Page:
Wednesday, April 23, 2003

Please run to the bookstore or click on the link and buy A Carnage in the Lovetrees by my friend and ally Richard Greenfield. It's a stunning, exploded kind of a book in which elements of often painful personal history find themselves on a level playing field with elements of public history, and above all with the language that struggles to contain them both and gets charged with a strange electricity in the process. Stephen Burt's review, though hasty, tin-eared, and obtuse (Richard's mother is still very much alive), does accurately describe what I think to be some of Richard's most attractive and daring qualities: "Greenfield’s distinctively serious mien sends him out on consciously risky searches for the obtrusively beautiful; his emotions, by contrast, emerge through understatements: 'Pale evening duns make clouds in the platinum river shine. . . . The hatch is a mass among many, you never get the girl, you live far from others.'" He'll be reading as part of the New Brutalism series at 21Grand in Oakland when he leaves Denver, where's he's currently living, to visit the Bay Area sometime in late May. "New brutalism" describes what he does pretty well in some ways. Here's one of his most scarifying poems from the book:
Cipher in Scene

Years in which the annuli of the stars imprinted on her encasement that which comes after q—.

On the desert brink the monochrome sky is in all and unseen meridians surgically cross a cement tomb.

A fire cooks the block of her, splits found to the air flecks of blood and babyteeth, a femur where a finder must retch.

What pools in the hardpan anneals with absurd reprisal; because that mold is imperfect and crueler.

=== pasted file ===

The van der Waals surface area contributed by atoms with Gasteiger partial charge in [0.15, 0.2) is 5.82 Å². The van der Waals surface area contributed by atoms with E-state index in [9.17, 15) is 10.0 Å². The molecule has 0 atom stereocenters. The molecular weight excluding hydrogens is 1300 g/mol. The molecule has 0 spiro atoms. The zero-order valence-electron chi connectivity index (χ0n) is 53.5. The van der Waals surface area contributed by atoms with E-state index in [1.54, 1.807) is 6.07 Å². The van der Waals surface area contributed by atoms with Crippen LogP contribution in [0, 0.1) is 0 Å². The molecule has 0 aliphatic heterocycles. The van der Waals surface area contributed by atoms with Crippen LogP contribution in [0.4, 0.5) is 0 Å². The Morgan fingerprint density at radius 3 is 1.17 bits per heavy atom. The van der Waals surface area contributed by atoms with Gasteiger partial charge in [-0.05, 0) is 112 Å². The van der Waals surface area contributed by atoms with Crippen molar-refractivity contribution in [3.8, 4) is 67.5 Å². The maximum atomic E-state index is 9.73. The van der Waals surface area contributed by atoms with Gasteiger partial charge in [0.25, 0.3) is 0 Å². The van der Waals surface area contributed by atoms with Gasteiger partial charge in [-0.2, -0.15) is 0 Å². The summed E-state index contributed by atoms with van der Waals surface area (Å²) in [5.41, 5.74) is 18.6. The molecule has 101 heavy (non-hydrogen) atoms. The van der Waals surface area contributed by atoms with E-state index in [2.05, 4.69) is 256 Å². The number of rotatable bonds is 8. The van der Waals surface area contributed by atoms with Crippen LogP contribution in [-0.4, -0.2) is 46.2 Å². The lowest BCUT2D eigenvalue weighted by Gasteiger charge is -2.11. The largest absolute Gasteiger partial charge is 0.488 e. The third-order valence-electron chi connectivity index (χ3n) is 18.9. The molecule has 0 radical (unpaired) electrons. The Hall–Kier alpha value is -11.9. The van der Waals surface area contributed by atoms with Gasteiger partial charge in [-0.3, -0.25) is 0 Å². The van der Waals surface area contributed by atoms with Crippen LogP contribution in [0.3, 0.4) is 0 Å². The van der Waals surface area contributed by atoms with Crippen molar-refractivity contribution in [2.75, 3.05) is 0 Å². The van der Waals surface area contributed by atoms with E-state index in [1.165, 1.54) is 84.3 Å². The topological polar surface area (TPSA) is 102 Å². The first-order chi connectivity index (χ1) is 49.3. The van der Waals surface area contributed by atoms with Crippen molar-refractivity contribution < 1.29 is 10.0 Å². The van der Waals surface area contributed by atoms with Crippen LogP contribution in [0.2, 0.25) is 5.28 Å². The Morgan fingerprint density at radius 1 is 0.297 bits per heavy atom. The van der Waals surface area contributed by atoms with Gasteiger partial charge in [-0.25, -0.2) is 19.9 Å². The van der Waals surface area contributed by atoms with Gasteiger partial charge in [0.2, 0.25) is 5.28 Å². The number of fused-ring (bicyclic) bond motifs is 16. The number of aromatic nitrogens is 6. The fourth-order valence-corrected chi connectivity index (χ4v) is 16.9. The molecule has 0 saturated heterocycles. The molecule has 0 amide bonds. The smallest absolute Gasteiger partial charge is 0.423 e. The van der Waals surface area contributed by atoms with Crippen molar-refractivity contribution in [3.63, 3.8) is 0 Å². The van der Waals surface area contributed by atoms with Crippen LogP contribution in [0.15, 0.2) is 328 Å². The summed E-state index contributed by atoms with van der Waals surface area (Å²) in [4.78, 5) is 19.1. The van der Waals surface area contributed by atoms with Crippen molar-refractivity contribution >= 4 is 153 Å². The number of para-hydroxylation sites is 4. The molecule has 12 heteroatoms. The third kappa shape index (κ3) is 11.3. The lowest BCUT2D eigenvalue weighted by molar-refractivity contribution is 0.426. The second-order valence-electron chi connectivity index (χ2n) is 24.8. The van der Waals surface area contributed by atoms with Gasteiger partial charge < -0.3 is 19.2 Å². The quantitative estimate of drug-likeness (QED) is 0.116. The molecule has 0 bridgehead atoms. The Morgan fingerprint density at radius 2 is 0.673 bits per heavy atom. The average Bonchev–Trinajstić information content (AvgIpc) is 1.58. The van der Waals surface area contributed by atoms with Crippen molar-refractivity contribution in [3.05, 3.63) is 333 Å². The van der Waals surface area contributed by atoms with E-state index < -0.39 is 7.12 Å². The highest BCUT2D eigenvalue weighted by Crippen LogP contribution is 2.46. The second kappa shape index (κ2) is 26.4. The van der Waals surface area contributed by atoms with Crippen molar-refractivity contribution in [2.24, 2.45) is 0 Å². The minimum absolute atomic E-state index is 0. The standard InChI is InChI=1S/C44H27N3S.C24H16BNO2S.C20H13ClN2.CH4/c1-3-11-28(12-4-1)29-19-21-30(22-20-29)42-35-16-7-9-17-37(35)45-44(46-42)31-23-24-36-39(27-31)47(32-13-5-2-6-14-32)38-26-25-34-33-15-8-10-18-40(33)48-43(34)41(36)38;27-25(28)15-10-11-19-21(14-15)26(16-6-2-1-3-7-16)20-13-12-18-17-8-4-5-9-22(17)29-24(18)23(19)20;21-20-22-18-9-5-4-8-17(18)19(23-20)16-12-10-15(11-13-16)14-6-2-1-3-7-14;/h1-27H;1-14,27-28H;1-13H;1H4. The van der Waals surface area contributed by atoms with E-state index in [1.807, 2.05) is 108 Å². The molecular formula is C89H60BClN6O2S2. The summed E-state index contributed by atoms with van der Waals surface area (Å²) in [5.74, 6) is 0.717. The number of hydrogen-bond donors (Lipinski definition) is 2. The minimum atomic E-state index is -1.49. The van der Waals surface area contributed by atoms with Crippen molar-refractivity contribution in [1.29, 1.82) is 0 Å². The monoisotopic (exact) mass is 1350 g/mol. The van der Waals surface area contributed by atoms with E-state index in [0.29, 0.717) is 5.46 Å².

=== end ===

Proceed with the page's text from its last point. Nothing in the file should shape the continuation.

I wish I were a drop of water before her buds. I wish the end of day were more than a sequence of light.

Jubilance is a corrupt noise to the dead, dark meat on the plate.

Back-paged, columned, or x'ed over a commuting shoulder, or found even at epicenter, the song will not resonate

in such a burn zone, within the absolute spelling.

But what I do love most about Richard is his instinct for the genuinely lyrical within a zone of ruthless self-questioning. Here's the poem Burt was quoting from in full:
Lives of the Hatch

Pale evening duns make clouds in the platinum river shine.

The central electric buzz is resplendent deathmate.

He climbed into the limbs of her father's orchard. He climbed her curtained proportion counterspin to the raised woody arms and the postered walls, cricket of nights, fear aureate and green on the boy's chest.

Obvious Dipper and the searing white granulate seen through gaps in the canopy, the spectacle galaxy above the witness leaves.

We imagine that all must die.
A walk among the short-serenade mules ears, blooming higher than the treeline.

In the valley the colonial poxkill of the indigenous is converted into commerce; my flawed imagination will not be sustained. Not all. Not all.

Forget the rivers drop bi-coastal from my home, the news static or old, the music the dobro dissipates on the plains.

Here are the shimmering abridged eruptions of summer.

The first person leaves us entirely to ourselves without the choir.

The hatch is a mass among many, you never get the girl, you live far from others.

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